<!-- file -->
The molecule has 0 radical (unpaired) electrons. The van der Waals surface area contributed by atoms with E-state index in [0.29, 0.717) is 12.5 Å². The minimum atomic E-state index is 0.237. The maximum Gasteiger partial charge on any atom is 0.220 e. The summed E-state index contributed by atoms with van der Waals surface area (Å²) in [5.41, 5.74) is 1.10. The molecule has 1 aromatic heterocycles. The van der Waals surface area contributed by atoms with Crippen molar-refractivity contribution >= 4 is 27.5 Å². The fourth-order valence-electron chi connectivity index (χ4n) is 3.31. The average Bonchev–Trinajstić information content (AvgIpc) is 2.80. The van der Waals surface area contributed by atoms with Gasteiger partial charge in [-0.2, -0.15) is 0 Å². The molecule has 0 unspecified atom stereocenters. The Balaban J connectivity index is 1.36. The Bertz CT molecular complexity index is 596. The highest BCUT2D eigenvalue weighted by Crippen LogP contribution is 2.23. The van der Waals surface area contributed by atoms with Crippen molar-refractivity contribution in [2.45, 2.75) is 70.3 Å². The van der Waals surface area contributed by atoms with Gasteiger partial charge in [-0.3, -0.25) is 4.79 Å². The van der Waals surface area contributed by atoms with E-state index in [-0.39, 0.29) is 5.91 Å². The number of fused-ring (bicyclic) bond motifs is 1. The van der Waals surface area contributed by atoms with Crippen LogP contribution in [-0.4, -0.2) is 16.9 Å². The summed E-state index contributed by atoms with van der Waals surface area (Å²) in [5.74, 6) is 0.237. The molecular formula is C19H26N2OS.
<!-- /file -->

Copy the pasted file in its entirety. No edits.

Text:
The molecule has 0 radical (unpaired) electrons. The van der Waals surface area contributed by atoms with E-state index in [0.29, 0.717) is 12.5 Å². The minimum atomic E-state index is 0.237. The maximum Gasteiger partial charge on any atom is 0.220 e. The summed E-state index contributed by atoms with van der Waals surface area (Å²) in [5.41, 5.74) is 1.10. The molecule has 1 aromatic heterocycles. The van der Waals surface area contributed by atoms with Crippen molar-refractivity contribution >= 4 is 27.5 Å². The fourth-order valence-electron chi connectivity index (χ4n) is 3.31. The average Bonchev–Trinajstić information content (AvgIpc) is 2.80. The van der Waals surface area contributed by atoms with Gasteiger partial charge in [-0.2, -0.15) is 0 Å². The molecule has 0 unspecified atom stereocenters. The Balaban J connectivity index is 1.36. The Bertz CT molecular complexity index is 596. The highest BCUT2D eigenvalue weighted by Crippen LogP contribution is 2.23. The van der Waals surface area contributed by atoms with Crippen molar-refractivity contribution in [2.45, 2.75) is 70.3 Å². The van der Waals surface area contributed by atoms with Gasteiger partial charge in [-0.3, -0.25) is 4.79 Å². The van der Waals surface area contributed by atoms with E-state index in [-0.39, 0.29) is 5.91 Å². The number of fused-ring (bicyclic) bond motifs is 1. The van der Waals surface area contributed by atoms with Crippen LogP contribution in [-0.4, -0.2) is 16.9 Å². The summed E-state index contributed by atoms with van der Waals surface area (Å²) in [5.74, 6) is 0.237. The molecular formula is C19H26N2OS.